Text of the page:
who have never heard. This is the secret of the burning heart. This is the spark that will add divine energy to human instrumentality. This is the desperate need of the church of Jesus Christ today. At the present writing, Dr. Talbot has embarked on a new mission. This time it is to South America to visit the many difficult yet spiritually potential fields of that vast continent. The travel is extremely taxing, the climate enervat­ ing. But the results obtained from show­ ing these films are beyond the power to contemplate. May God be pleased to use these forthcoming films as well to create millions more of burning hearts! Books That Save Lives W E have noted a number of news accounts with accompanying photo­ graphs telling the story of bullets’ be­ ing stopped by a Bible or a New Testa­ ment in the pockets of our G.I.’s. Im­ mediately lessons were drawn from these incidents and various agencies urged that all soldiers carry such New Testa­ ments in strategic places in their uni­ forms so that they too might have the insulation of this Holy Book. Now comes the tale of a comic book’s saving the life of an Air Force cor­ poral ! Charles L. Fultz was checking the nose wheel of his plane while its engine was racing at top speed. He was standing about two feet from the air Scoop when the suction plucked him off the ground and hurled him into the opening. Investigation revealed that the air blast ripped pages from the comic book in his pocket and blasted them against the intake screen, cutting down the suction and saving Fultz’s life. From this incident, too, lessons could be drawn that all soldiers ought to carry comic books in their pockets! The absurdity of either conclusion is obvious. If the truth were known, there have been hundreds and hundreds of G.I.’s, both Christian and non-Christian, with New Testaments in their pockets or medallions of some sort about their necks whose lives were snuffed out by the enemy’s bullets. Neither the Bible or the New Testament is to be carried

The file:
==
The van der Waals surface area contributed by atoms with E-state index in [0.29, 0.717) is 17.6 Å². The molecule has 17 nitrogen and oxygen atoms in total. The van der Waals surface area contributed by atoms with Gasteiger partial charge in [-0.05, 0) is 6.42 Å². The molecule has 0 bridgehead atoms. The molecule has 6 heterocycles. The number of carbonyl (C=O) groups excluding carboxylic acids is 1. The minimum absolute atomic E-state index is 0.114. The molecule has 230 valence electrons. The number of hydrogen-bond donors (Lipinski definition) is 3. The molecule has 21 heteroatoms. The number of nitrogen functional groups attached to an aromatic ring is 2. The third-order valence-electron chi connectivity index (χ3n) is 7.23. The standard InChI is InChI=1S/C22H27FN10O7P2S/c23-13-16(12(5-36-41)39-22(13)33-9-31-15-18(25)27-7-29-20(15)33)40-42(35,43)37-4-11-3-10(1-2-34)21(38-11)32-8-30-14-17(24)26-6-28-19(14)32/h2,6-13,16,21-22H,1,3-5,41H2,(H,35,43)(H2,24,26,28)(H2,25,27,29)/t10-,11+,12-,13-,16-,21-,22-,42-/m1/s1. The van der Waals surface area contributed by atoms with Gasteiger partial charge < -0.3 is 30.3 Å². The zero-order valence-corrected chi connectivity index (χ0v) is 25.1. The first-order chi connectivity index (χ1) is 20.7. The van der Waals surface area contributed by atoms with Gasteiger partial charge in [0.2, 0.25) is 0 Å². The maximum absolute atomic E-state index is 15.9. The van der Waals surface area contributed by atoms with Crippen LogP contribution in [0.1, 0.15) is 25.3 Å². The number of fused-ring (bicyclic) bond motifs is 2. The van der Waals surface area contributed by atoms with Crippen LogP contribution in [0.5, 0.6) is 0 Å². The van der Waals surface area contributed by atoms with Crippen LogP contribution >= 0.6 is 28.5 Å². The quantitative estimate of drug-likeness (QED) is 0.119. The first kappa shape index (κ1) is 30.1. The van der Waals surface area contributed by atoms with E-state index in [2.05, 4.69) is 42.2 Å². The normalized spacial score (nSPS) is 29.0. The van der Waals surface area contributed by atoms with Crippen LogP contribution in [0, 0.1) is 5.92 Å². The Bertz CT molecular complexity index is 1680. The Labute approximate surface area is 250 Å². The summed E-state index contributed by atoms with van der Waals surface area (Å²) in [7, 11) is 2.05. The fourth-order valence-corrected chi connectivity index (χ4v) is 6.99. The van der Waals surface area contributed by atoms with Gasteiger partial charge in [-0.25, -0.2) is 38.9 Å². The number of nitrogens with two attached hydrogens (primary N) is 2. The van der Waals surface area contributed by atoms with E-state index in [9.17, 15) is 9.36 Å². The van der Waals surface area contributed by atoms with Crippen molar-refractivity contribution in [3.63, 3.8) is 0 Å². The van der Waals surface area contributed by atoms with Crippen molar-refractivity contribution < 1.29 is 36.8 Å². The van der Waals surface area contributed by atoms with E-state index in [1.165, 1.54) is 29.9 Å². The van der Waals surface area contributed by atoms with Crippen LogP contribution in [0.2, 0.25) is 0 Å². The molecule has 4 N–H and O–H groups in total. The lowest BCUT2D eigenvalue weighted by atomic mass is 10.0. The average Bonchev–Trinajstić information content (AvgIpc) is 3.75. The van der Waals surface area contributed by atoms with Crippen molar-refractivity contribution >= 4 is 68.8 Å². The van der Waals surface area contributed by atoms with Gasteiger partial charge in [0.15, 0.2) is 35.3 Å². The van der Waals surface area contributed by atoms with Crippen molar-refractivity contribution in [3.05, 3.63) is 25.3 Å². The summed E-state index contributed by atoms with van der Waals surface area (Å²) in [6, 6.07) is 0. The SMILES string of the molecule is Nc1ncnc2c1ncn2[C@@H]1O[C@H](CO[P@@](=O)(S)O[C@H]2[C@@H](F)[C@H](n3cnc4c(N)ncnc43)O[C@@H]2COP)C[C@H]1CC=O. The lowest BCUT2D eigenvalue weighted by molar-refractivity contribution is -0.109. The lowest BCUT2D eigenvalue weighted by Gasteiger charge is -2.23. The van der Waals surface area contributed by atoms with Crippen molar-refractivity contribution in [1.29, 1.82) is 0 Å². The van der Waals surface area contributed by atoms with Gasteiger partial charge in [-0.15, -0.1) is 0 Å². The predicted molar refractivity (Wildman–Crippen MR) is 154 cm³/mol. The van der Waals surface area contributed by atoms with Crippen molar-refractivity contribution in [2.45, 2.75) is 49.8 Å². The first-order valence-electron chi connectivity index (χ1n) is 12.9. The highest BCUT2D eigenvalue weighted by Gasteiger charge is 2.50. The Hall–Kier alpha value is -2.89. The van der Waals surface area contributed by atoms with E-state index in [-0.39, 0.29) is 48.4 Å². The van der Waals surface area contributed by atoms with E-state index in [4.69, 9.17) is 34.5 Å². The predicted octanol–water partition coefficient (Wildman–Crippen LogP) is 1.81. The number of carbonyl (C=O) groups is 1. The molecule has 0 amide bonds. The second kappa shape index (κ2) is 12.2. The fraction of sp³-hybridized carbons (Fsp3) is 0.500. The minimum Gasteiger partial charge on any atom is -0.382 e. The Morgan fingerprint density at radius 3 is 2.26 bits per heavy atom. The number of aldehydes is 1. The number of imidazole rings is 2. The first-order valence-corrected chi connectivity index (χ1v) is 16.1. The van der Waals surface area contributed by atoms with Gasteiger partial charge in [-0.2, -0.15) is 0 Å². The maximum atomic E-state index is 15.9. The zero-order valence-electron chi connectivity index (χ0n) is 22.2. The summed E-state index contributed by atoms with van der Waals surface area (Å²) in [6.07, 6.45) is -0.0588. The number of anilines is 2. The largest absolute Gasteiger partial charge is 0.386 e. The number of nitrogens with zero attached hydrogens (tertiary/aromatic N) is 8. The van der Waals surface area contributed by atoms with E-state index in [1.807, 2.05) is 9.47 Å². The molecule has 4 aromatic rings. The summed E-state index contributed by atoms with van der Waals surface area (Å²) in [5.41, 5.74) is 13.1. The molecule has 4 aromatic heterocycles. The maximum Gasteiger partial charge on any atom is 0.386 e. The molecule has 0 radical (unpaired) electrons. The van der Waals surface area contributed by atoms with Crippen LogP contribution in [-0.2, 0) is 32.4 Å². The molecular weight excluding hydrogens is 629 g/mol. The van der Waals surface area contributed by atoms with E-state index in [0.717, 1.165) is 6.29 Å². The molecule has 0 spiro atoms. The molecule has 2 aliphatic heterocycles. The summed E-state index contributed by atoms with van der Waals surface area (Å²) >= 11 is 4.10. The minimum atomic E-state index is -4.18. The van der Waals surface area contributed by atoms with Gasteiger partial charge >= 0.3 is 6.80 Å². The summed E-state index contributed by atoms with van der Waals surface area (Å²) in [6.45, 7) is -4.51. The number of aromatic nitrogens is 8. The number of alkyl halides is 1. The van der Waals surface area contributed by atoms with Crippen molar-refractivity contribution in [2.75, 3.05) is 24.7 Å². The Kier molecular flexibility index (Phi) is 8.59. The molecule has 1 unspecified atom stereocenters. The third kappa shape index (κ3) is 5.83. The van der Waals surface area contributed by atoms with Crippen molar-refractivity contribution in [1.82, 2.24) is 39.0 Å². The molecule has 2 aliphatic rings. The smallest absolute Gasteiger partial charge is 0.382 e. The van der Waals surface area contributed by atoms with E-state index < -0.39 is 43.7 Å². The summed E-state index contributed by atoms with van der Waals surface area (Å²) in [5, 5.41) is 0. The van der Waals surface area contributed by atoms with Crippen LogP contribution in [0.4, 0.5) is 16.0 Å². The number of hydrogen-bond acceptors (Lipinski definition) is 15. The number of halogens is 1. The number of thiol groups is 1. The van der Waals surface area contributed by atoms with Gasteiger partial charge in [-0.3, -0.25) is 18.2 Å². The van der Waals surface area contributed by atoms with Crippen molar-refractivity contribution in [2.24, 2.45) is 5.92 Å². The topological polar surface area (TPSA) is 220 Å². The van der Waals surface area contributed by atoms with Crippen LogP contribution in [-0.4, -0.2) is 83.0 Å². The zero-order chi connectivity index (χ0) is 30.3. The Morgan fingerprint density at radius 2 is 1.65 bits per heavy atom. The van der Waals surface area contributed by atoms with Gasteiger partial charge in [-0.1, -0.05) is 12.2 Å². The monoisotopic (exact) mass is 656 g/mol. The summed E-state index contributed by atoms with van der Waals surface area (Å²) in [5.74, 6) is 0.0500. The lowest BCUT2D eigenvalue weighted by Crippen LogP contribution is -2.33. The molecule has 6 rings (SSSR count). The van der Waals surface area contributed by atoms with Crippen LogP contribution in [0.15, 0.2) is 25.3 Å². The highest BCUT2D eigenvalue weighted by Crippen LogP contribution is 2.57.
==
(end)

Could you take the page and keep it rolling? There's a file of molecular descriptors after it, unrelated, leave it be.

“ Burning Hearts” Y OU will remember the origin of this phrase. It was the afternoon of the resurrection day, and two of our Lord’s friends who had been to Jerusa­ lem were returning to their own village of Emmaus. As they made their way along the road, the Lord Himself drew near, walked with them and spoke un­ forgettable words regarding His death and resurrection. Their testimony after­ wards was that the words of our Lord had set their hearts on fire. If there is anything that is needed in the great realm of Christian living today, it is “burning hearts.” We' have sermons by the bushel and exhortations without number. What we need are Spirit-filled and Spirit-directed messages that after burning away the dross of selfishness and frivolity, will become a great light reaching out to others and lighting the way to usefulness and immortality. Over a year ago, Dr. Louis T. Talbot, President of the Bible Institute of Los Angeles, undertook an extensive round- the-world tour. The purpose of this tour was two-fold. First, it was an expres­ sion of love to graduates from the school where they had received their training. Secondly, it was a mission to see first­ hand through the eye and through the camera what actually takes place on the mission fields. The result of this trip was that upon Dr. Talbot’s return a series of ten interesting and informative colored moving picture films were shown to large audiences all along this Pacific Coast. The complete results of this mission probably will never be tabulated on this earth, but of some results we are cer­ tain. As these pictures were shown and as the missionary story unfolded, hearts began to burn. Interest was quickened, tears flowed, and resolves were made. The great Christian ideal of this age is the cause of missions. The purpose that is foremost in the heart of God is the publishing abroad of His Son and the spiritual tonic that will do more to create really spiritual believers is a deep and unbounded interest in carrying the gladdest good news of all time to those Page Four